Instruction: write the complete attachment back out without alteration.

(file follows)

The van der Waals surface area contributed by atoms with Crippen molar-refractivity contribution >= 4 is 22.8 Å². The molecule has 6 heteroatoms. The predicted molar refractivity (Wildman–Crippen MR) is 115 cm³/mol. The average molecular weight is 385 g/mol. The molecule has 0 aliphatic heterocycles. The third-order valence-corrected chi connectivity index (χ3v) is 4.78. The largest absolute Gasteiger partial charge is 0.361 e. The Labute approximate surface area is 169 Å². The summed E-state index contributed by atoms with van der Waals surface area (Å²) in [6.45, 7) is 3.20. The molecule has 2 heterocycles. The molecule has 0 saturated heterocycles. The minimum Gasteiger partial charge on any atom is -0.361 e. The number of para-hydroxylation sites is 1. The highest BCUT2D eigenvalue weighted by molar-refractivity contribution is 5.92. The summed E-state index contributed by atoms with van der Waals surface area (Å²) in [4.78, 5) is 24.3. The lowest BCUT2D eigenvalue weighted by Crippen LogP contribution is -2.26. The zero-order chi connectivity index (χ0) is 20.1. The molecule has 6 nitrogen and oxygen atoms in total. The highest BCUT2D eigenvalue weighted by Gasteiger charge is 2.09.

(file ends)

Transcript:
The van der Waals surface area contributed by atoms with Crippen molar-refractivity contribution >= 4 is 22.8 Å². The molecule has 6 heteroatoms. The predicted molar refractivity (Wildman–Crippen MR) is 115 cm³/mol. The average molecular weight is 385 g/mol. The molecule has 0 aliphatic heterocycles. The third-order valence-corrected chi connectivity index (χ3v) is 4.78. The largest absolute Gasteiger partial charge is 0.361 e. The Labute approximate surface area is 169 Å². The summed E-state index contributed by atoms with van der Waals surface area (Å²) in [6.45, 7) is 3.20. The molecule has 2 heterocycles. The molecule has 0 saturated heterocycles. The minimum Gasteiger partial charge on any atom is -0.361 e. The number of para-hydroxylation sites is 1. The highest BCUT2D eigenvalue weighted by molar-refractivity contribution is 5.92. The summed E-state index contributed by atoms with van der Waals surface area (Å²) in [4.78, 5) is 24.3. The lowest BCUT2D eigenvalue weighted by Crippen LogP contribution is -2.26. The zero-order chi connectivity index (χ0) is 20.1. The molecule has 6 nitrogen and oxygen atoms in total. The highest BCUT2D eigenvalue weighted by Gasteiger charge is 2.09.